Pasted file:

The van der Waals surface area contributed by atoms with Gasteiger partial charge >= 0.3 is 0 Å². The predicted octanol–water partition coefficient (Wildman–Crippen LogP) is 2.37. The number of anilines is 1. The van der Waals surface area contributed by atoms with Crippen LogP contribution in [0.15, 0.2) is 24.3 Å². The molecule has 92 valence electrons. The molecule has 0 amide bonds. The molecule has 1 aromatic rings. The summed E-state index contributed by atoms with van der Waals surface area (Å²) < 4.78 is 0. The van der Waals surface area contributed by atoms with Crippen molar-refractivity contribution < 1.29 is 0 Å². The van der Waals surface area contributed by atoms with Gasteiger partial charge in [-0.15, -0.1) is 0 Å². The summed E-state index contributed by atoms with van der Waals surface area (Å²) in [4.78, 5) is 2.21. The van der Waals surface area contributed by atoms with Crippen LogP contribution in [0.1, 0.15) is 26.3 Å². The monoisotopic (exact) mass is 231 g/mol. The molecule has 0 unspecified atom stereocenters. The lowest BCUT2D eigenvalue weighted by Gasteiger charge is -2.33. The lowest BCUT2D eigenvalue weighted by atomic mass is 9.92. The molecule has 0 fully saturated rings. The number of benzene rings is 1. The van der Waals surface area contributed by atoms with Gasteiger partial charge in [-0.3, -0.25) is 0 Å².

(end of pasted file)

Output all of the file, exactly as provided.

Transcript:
The van der Waals surface area contributed by atoms with Gasteiger partial charge >= 0.3 is 0 Å². The predicted octanol–water partition coefficient (Wildman–Crippen LogP) is 2.37. The number of anilines is 1. The van der Waals surface area contributed by atoms with Crippen LogP contribution in [0.15, 0.2) is 24.3 Å². The molecule has 92 valence electrons. The molecule has 0 amide bonds. The molecule has 1 aromatic rings. The summed E-state index contributed by atoms with van der Waals surface area (Å²) < 4.78 is 0. The van der Waals surface area contributed by atoms with Crippen molar-refractivity contribution < 1.29 is 0 Å². The van der Waals surface area contributed by atoms with Gasteiger partial charge in [-0.15, -0.1) is 0 Å². The summed E-state index contributed by atoms with van der Waals surface area (Å²) in [4.78, 5) is 2.21. The van der Waals surface area contributed by atoms with Crippen LogP contribution in [0.1, 0.15) is 26.3 Å². The monoisotopic (exact) mass is 231 g/mol. The molecule has 0 unspecified atom stereocenters. The lowest BCUT2D eigenvalue weighted by Gasteiger charge is -2.33. The lowest BCUT2D eigenvalue weighted by atomic mass is 9.92. The molecule has 0 fully saturated rings. The number of benzene rings is 1. The van der Waals surface area contributed by atoms with Gasteiger partial charge in [-0.3, -0.25) is 0 Å².